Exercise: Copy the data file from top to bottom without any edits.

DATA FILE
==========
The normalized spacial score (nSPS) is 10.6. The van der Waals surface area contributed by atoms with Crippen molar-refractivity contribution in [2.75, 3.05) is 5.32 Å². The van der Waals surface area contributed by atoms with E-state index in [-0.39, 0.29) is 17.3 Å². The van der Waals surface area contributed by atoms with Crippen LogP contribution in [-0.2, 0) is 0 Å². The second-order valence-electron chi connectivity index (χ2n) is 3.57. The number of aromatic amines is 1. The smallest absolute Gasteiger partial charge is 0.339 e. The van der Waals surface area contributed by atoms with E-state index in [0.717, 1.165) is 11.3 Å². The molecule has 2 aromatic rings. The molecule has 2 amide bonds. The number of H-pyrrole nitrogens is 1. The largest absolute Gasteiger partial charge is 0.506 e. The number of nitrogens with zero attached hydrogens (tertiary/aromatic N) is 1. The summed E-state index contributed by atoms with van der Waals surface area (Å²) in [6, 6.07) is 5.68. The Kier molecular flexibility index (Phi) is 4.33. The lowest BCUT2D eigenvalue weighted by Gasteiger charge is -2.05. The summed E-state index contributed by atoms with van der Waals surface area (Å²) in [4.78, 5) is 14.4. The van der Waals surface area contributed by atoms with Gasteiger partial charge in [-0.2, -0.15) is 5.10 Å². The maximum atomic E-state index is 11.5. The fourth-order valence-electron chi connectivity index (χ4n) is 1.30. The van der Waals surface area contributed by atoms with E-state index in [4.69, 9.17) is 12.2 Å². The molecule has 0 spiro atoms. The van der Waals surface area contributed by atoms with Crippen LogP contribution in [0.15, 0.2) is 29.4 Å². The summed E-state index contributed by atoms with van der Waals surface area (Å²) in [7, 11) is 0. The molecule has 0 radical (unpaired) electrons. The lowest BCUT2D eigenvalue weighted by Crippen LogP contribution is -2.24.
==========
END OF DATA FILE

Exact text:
The normalized spacial score (nSPS) is 10.6. The van der Waals surface area contributed by atoms with Crippen molar-refractivity contribution in [2.75, 3.05) is 5.32 Å². The van der Waals surface area contributed by atoms with E-state index in [-0.39, 0.29) is 17.3 Å². The van der Waals surface area contributed by atoms with Crippen LogP contribution in [-0.2, 0) is 0 Å². The second-order valence-electron chi connectivity index (χ2n) is 3.57. The number of aromatic amines is 1. The smallest absolute Gasteiger partial charge is 0.339 e. The van der Waals surface area contributed by atoms with E-state index in [0.717, 1.165) is 11.3 Å². The molecule has 2 aromatic rings. The molecule has 2 amide bonds. The number of H-pyrrole nitrogens is 1. The largest absolute Gasteiger partial charge is 0.506 e. The number of nitrogens with zero attached hydrogens (tertiary/aromatic N) is 1. The summed E-state index contributed by atoms with van der Waals surface area (Å²) in [6, 6.07) is 5.68. The Kier molecular flexibility index (Phi) is 4.33. The lowest BCUT2D eigenvalue weighted by Gasteiger charge is -2.05. The summed E-state index contributed by atoms with van der Waals surface area (Å²) in [4.78, 5) is 14.4. The van der Waals surface area contributed by atoms with Gasteiger partial charge in [-0.2, -0.15) is 5.10 Å². The maximum atomic E-state index is 11.5. The fourth-order valence-electron chi connectivity index (χ4n) is 1.30. The van der Waals surface area contributed by atoms with E-state index in [4.69, 9.17) is 12.2 Å². The molecule has 0 spiro atoms. The van der Waals surface area contributed by atoms with Crippen LogP contribution in [0.15, 0.2) is 29.4 Å². The summed E-state index contributed by atoms with van der Waals surface area (Å²) in [7, 11) is 0. The molecule has 0 radical (unpaired) electrons. The lowest BCUT2D eigenvalue weighted by Crippen LogP contribution is -2.24.